All creativity begins with the moment of conception.
That little piece of kindling that gets the fire going. That initial source of inspiration that takes on a life of its own. That single note from which the entire symphony grows. That single spark of life that signals an idea’s movement value, almost screaming to us, something wants to be built here.
And so, in this blog series, I’m going to be deconstructing my favorite moments of conception from popular movies. Each post will contain a video clip from a different film, along with a series of lessons we can learn from the characters.
Today’s clip comes from the prison scene in Hurricane:
What can we learn?
Be a dispensary of encouragement. The encouraging thing about encouragement is, you don’t need that many people to believe in you. Just a small army of support. Even if it’s just one person who takes a real interest in your aspirations and encourages your goals and dreams, that’s often enough to fuel your creative endeavors. Because like epoxy glue, a little encouragement goes a long way. Especially during your formative years, when all you really need is that first person to take you seriously. Growing up in a family of artists and entrepreneurs, I was blessed to have been provided with all the necessary support to nurture my creative talent. But as I’ve gotten older, I’ve started to learn just how rare that really was. Because most kids aren’t raised on a tsunami of acceptance. Their ambitions are scared into hibernation. There’s a dangling sword of disapproval over everything they do. It breaks my heart. And it’s not okay with me. That’s why I’ve always gaone out of my way to pay the encouragement forward. To support and believe in people, even when they don’t. Because it costs nothing to encourage. There’s no upside to not believing in people. It’s gift we can give to anyone, anytime, anywhere, and could change them forever. Who was the first person that took your ambitions seriously?
Be a stand for somebody’s greatness. Rubin already spent over sixteen years in prison for a triple homicide. But just when his case seems hopeless, he gets a phone call from supporters, who are now devoted full time to his cause. And that gives him the hope of freedom. More importantly, it gives him the burst of momentum he needs to convince the court to reinvestigate, rescrutinize and reverse his conviction. Sometimes that’s all you need. People to stand on their toes and hold up a light to show you what you can’t see for yourself. People to remind you to keep swinging, every day, forever, until it’s all over. Because without that brand of encouragement, some people may never realize just how bloody brilliant they really are. The first time I did an interview on national television, I received a phone call from a complete stranger who said five words I’ll never forget. Way to fucking go, kid. Little did I know, that man would eventually become a dear friend and mentor, from whom I learned more about creativity, business and mindset than all of the books in the prison library combined. What kind of support structure is most helpful to your dreams?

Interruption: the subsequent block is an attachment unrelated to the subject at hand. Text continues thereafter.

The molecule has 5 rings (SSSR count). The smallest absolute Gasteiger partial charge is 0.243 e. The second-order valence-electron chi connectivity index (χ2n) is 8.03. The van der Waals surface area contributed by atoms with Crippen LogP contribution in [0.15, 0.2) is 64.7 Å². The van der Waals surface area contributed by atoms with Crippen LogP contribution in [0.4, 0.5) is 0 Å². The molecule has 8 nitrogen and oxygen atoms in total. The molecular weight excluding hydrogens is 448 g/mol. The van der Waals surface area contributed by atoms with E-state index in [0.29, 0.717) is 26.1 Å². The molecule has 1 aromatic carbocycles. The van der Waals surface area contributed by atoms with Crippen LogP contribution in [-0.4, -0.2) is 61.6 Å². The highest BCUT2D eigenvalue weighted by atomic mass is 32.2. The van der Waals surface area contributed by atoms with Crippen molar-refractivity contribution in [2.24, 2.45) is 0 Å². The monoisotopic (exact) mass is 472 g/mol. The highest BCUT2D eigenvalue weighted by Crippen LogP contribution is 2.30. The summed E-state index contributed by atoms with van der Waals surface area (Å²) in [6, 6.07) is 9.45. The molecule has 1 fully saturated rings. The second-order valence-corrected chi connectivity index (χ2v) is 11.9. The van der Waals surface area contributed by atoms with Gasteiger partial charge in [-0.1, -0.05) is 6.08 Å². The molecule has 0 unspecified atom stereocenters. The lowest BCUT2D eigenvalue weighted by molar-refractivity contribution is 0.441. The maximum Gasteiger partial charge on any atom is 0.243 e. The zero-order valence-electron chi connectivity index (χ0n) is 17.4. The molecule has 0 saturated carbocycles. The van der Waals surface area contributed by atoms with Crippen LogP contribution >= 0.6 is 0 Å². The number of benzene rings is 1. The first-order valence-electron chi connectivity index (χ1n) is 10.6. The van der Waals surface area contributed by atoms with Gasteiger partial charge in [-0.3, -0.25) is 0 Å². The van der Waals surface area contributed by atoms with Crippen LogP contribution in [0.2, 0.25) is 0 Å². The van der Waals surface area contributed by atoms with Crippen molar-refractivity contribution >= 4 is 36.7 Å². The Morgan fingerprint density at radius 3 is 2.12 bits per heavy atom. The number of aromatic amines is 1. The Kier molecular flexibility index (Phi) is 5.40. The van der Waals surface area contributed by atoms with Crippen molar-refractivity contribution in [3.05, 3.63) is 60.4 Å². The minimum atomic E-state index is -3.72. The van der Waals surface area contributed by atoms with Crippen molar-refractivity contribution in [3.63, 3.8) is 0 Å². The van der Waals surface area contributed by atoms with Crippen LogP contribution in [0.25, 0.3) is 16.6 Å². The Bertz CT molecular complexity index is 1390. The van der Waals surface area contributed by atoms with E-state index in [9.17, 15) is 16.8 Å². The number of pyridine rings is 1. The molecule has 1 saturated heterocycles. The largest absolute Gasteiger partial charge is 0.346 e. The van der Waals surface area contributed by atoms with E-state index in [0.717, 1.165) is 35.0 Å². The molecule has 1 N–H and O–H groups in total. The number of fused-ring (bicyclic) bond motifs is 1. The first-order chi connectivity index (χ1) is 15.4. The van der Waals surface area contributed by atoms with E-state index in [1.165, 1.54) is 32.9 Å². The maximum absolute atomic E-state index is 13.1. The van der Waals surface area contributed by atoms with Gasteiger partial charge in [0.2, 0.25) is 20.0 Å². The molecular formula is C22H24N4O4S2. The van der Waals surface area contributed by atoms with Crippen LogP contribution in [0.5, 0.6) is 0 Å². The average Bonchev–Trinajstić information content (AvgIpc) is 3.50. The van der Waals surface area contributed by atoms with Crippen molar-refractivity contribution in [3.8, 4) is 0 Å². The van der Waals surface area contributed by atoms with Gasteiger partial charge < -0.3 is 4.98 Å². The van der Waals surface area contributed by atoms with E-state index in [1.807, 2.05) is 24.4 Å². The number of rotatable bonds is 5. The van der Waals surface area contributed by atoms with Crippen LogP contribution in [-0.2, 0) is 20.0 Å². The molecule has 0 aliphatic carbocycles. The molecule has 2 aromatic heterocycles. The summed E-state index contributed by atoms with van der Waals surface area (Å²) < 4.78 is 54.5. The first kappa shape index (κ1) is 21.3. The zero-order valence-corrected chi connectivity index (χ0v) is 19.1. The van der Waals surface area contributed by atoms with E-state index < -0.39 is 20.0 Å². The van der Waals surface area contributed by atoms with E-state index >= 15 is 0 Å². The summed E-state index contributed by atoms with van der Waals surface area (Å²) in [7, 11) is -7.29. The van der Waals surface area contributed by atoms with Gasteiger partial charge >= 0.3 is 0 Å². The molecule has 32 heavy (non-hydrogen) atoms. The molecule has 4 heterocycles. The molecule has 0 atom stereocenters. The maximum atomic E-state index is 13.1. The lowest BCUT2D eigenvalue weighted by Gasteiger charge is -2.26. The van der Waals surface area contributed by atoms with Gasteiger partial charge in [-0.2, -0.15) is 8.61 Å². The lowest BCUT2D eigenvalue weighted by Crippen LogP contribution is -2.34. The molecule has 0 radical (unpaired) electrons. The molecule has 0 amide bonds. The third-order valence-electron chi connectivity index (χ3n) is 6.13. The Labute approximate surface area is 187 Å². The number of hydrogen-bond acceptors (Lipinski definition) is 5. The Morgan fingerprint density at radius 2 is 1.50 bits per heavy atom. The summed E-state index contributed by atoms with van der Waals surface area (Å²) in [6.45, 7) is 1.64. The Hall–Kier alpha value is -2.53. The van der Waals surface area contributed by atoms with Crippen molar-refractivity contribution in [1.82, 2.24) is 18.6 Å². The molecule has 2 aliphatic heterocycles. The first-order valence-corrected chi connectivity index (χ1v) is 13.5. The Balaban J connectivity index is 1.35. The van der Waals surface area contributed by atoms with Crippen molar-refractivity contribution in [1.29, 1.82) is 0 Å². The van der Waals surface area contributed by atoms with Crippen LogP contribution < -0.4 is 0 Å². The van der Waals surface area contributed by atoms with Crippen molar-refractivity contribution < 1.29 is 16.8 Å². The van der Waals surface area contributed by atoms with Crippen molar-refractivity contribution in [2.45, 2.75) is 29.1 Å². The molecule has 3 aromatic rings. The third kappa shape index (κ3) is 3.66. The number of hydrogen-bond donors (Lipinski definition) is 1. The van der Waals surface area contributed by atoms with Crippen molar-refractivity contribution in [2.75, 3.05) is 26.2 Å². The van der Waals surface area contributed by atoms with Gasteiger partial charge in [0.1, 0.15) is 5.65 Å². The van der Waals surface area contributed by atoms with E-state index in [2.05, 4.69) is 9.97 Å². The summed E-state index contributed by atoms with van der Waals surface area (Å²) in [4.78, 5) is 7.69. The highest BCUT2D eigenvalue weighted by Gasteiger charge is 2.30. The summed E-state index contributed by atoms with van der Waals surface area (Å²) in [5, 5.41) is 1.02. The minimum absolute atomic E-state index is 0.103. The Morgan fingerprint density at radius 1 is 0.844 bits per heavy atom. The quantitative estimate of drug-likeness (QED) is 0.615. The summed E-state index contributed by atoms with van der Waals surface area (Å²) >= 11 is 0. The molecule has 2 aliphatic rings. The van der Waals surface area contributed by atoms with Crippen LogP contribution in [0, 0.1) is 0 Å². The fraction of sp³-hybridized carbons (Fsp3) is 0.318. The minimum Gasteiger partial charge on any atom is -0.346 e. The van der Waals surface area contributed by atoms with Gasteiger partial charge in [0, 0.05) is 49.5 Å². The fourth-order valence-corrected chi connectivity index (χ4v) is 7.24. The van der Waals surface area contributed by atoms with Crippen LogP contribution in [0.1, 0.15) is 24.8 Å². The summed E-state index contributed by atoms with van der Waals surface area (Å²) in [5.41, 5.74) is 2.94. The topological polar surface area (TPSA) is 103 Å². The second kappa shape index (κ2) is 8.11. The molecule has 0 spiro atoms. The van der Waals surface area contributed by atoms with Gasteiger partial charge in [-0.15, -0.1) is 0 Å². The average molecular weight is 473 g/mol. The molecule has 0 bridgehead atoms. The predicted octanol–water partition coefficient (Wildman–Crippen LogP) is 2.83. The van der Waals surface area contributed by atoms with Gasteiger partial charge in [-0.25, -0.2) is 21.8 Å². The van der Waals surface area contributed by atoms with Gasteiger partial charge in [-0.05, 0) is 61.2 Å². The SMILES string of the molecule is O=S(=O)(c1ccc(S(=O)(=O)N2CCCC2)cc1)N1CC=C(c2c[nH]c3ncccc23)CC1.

Resistance wants to rattle your faith. It’s existentially dangerous to feel that we’re not making meaning. That’s why following our ambitions and starting new ventures and biting into interesting projects are so galvanizing to the spirit. These endeavors save us from ourselves. They ward off feelings of insignificance, depression and inertia. But only if we have people to nudge us along. Because when you’re just starting out, searching for something to pour yourself into, battling a tide of nonbelievers can make you want to go hide in your room and hug the covers. Fifteen years ago, I had this crazy idea that I was going to wear a nametag, all day, every day, for the rest of my life. Most people thought I was insane. Some even told me I was insane. It felt like the chorus of nonbelievers was growing louder every day. But a few select people saw the start of something great. They saw the seed of an idea, sorting itself from others, that would no doubt take years to germinate and come to the surface, and would ultimately be worth the wait. So they encouraged me. They cheered for the parts of themselves they saw in me. And ultimately, with people power as wind at my back, I was able to persevere. The point is, we all need somebody who says this is just the beginning. That our story is headed somewhere. That the horizon we’re pointing to is worth the slog. Who does that for you?
LET ME ASK YA THIS…
What did you learn from this movie clip?
LET ME SUGGEST THIS…
For a copy of the list called, “18 Lessons from 18 People Smarter Than Me,” send an email to me, and you win the list for free!
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That Guy with the Nametag
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